Thursday, May 9, 2019

Collateral fee issues under Law 75 litigated in post-default judgment proceedings

This is a follow up of the Law 75 case that I reported previously in this blog. See November 18, 2018. After entry of a default judgment on the counterclaim resulting from the distributor Skytec’s misconduct in discovery and the lifting of the distributor’s bankruptcy stay, the district court in Skytec, Inc. v. Logistic Systems, Inc., 2019 WL 1271459 (D.P.R. 2019)(BJM) held a post-default hearing to determine the award of damages due Logistic. Logistic, a Montana company, contracted to develop and implement various dispatch, geographic information, and records systems for public safety agencies in Puerto Rico, which were Skytec’s local clients. The court awarded Logistic $3.2 million in program installations, license fees, service charges and assessed pre-judgment interest at the rate of 6% under the Civil Code.

Logistic, the purported principal, moved for an award of expert witness and attorney’s fees under Law 75. In the absence of any objection, the court awarded recovery of expert witness fees of $32,847. The court did not address the legal issue, because it was waived, that Law 75 tracks the intent of Section 1988 of the federal Civil Rights Act, and under federal law, a prevailing defendant can recover fees only upon a showing of temerity or contumacy. Not unsurprisingly, Logistic grounded the request for attorney’s fees on temerity under Rule 44, Law 75, and the subcontract agreements which made an award of reasonable fees mandatory to the prevailing party in an action.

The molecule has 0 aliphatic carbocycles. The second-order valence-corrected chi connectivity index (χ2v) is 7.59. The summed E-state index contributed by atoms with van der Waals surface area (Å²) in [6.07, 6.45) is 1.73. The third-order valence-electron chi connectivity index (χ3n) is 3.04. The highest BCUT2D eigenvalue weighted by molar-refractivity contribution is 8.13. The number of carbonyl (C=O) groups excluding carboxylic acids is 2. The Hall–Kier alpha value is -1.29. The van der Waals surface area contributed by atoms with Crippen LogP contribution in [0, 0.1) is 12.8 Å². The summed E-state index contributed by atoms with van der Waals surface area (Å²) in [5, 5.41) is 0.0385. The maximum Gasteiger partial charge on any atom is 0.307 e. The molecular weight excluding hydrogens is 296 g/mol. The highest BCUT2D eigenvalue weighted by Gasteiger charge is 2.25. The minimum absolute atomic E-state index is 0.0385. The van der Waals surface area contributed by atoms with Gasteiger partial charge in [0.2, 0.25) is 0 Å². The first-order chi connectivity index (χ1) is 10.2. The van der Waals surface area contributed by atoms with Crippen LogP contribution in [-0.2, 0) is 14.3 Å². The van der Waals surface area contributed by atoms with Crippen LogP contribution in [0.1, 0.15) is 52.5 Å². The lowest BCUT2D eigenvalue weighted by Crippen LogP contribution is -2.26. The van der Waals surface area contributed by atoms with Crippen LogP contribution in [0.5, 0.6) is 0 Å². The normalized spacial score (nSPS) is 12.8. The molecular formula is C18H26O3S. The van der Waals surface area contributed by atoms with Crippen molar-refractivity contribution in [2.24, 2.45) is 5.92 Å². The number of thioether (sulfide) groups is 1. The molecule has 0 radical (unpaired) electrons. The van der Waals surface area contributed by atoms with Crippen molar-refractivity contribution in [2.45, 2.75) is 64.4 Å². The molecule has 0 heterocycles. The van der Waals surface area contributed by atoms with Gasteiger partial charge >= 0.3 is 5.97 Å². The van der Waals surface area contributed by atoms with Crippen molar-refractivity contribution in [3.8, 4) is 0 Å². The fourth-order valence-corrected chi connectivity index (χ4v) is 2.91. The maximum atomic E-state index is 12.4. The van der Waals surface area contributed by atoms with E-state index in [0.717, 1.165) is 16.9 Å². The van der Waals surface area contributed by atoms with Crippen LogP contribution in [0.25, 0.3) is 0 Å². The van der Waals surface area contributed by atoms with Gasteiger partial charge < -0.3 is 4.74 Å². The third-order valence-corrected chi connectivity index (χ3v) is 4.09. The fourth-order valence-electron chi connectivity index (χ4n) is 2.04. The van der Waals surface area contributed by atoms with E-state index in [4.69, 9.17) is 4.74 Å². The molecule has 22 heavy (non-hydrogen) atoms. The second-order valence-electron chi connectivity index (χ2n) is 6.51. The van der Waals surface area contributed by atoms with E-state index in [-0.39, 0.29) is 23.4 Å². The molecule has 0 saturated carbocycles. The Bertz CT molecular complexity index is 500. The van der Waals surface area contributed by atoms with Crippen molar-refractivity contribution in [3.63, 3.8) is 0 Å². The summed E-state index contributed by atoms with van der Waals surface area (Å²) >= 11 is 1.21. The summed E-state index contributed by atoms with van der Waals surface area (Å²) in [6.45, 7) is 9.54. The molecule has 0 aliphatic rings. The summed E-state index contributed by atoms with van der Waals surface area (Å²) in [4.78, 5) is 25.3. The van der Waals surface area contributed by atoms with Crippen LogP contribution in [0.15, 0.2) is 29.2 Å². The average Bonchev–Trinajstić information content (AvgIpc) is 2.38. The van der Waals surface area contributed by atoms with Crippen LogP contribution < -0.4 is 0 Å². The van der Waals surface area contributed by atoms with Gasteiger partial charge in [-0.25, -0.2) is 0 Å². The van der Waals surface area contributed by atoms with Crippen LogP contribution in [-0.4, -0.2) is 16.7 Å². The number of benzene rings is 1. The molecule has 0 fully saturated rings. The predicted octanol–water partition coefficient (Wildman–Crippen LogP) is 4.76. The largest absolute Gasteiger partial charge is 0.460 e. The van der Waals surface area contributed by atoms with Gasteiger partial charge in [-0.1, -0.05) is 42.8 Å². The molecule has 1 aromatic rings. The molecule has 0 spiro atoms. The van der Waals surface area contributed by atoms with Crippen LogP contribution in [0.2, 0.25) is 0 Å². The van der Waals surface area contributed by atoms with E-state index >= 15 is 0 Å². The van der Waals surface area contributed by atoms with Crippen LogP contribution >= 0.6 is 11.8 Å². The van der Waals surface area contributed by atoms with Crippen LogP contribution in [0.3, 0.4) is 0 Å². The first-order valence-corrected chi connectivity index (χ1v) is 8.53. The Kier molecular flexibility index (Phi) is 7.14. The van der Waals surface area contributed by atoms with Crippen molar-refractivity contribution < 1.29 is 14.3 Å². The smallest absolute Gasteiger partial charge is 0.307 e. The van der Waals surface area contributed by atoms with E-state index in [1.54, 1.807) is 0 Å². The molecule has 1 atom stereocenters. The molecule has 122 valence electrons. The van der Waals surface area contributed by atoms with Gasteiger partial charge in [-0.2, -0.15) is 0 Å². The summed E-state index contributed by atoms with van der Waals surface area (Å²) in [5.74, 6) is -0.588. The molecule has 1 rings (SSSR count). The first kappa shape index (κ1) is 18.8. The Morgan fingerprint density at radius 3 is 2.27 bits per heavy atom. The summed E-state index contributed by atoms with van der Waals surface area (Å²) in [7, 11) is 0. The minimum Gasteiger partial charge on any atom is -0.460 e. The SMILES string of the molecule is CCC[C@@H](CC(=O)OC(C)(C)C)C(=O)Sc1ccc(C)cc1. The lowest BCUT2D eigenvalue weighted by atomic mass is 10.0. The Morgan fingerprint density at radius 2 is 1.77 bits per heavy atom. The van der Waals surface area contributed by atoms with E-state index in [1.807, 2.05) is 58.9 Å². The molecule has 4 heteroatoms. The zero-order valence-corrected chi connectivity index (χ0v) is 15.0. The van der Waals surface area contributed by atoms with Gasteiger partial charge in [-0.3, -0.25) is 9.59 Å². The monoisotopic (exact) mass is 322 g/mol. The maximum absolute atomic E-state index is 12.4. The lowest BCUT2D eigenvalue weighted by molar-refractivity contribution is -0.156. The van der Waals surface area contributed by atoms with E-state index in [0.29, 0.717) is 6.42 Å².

Interestingly, and citing Section 278e of Law 75, the court found that plain statutory language does not require an award of attorney’s fees to be reasonable (quaere, if or because the Civil Rights Act upon which Section 278e rests does). “In every action filed pursuant to the provisions of this chapter, the court may allow the granting of attorney’s fees to the prevailing party, as well as a reasonable reimbursement of the expert’s fees.” Logistic proposed its attorney’s fees be calculated using the lodestar method, which is the First Circuit’s “method of choice for calculating fee awards.” The court believed that the attorneys had failed to present itemized billing statements to enable the court to scrutinize the entries and the services performed.

As to fees, the court’s assessment was that “attorney’s fees awarded in the District of Puerto Rico indicates hourly rates hovering around $250 to $300 for experienced attorneys, $150 to $200 for associates, and $100 for law clerks and paralegals.” The court reduced Logistic’s local lead counsel’s hourly rate from $325 to $275 “in light of his [thirty-five] years of experience.” Other less experienced attorney’s hourly rates were reduced to $150-$130.

As to an out-of-state law firm of Logistic requesting fees, the court determined that “Puerto Rico must serve as the relevant community to determine fees, rather than the law firm or lawyers’ community in the United States, i.e. Seattle, because there are local lawyers more than able to handle the civil litigation at issue in this case.” The court reduced the hourly fees of the stateside attorneys from a top of $570 to $300 and associates from $260-$335 billed per hour to $150 and paralegals and contract attorneys to $75 an hour. Based on the record and without a finding of temerity, the court awarded Logistic $758,915 in fees and $101,047 in expenses.